Baltimore Symphony Orchestra
Rearrange "diva," which literally means "goddess," and you get "vida," Spanish for "life" -- and prima donnas certainly bring operas to life. But "diva" is also an anagram of "avid," and the Baltimore Symphony's "Lure of the Diva" program was less avid and alluring than it could have been.
Mezzo-soprano Lucille Beer rose to the occasion at the Music Center at Strathmore on Friday night. She was riveting in "Mon coeur s'ouvre a ta voix" from Saint-Saens's "Samson et Dalila" and the "Seguidilla" from Bizet's "Carmen." But "Carmen's" final scene, with tenor Roger Honeywell an intense Don Jose, lurched into silliness, with Beer throwing a nonexistent ring before Honeywell stabbed her with an imaginary knife.
Soprano Emily Pulley was intermittently effective: excellent with Beer in a duet from Bellini's "Norma" and with Honeywell in Puccini's "La Fanciulla del West," but only so-so in "Vissi d'arte" from "Tosca," unconvincing in "Come scoglio" from Mozart's "Cosi Fan Tutte," and often swamped by the orchestra.
Guest conductor David Alan Miller led a rousing "March of the Toreadors," but his "Cosi" overture was bloated, and the "Dance of the Seven Veils" from Richard Strauss's "Salome" was a mismatch: seductive and brutal in the orchestra, but tame and decidedly unsexy as danced by Alice Wylie, who actually hid behind a chair at the music's climax.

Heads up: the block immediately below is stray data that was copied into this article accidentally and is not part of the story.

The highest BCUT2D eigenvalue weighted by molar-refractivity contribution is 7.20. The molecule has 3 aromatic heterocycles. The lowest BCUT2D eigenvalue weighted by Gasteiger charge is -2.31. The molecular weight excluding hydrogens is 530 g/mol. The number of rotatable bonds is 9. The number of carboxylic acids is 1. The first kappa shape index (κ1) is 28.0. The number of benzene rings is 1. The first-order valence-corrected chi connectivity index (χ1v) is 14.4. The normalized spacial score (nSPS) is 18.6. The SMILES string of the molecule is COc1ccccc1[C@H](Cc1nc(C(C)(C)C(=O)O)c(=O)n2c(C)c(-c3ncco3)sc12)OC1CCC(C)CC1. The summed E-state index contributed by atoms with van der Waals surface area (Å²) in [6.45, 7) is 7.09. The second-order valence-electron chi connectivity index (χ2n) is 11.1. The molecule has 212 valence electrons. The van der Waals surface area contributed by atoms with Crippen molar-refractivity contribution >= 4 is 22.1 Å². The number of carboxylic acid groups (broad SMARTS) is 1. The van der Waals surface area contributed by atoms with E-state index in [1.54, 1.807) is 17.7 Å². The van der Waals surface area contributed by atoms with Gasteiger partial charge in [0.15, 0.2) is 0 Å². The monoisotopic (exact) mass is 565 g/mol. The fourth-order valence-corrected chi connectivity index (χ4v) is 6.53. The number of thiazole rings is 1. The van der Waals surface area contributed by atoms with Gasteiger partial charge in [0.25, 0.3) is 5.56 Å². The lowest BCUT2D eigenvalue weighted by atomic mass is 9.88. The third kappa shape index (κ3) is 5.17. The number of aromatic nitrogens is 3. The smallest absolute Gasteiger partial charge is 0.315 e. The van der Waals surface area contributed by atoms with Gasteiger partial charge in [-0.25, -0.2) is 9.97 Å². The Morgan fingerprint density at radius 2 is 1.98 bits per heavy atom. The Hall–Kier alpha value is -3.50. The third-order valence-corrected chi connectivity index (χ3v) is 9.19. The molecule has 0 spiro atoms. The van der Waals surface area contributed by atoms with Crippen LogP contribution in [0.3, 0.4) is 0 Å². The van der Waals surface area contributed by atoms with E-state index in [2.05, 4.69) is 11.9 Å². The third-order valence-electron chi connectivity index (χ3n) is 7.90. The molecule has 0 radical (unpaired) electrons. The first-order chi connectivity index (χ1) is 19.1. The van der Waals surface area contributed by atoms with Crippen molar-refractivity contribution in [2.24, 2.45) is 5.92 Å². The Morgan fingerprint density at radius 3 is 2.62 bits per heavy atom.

Miller took on additional roles as genial emcee, which worked, and stand-up comedian, which didn't.
-- Mark J. Estren
Appalachia Waltz Trio
Mark O'Connor finds himself endlessly fascinating. The violinist/fiddler/composer wants to be sure the audience knows he wrote a piece for the Olympics that was heard by 3.5 billion people. His CDs are available in the lobby. He'll gladly sign them. He has a DVD, too. He runs a summer fiddle camp -- get information from his Web site. You can even download his sheet music.
An inveterate name-dropper, O'Connor regaled the audience at George Mason University's Center for the Arts on Saturday night with mentions of people he knows: Yo-Yo Ma, Leonard Slatkin, Wynton Marsalis and many more.
Oh, yes: music. There was that, too. O'Connor essentially has one big idea: merging Nashville-style fiddle playing and country-music rhythms with classical forms. His Appalachia Waltz Trio, named for a piece he wrote in 1993, includes Carol Cook playing viola -- and sometimes literally second fiddle -- and Natalie Haas on cello. Both play very well but don't seem to have much fun (they rarely smile).
Buy his "Crossing Bridges" CD, said O'Connor, to hear most of what his trio played. Among the 11 selections were some real winners, including "Brave Wolfe," which took an 18th-century tune from dirge to hornpipe, and the technically demanding "Caprice for Three." But "Vistas," a nearly interminable canon with an interesting pizzicato middle section, was overblown, and two waltzes ("Appalachia" and "Misty Moonlight") barely acknowledged three-quarter time.
Most other pieces were pleasant and aurally unchallenging, befitting the background music for a two-hour infomercial.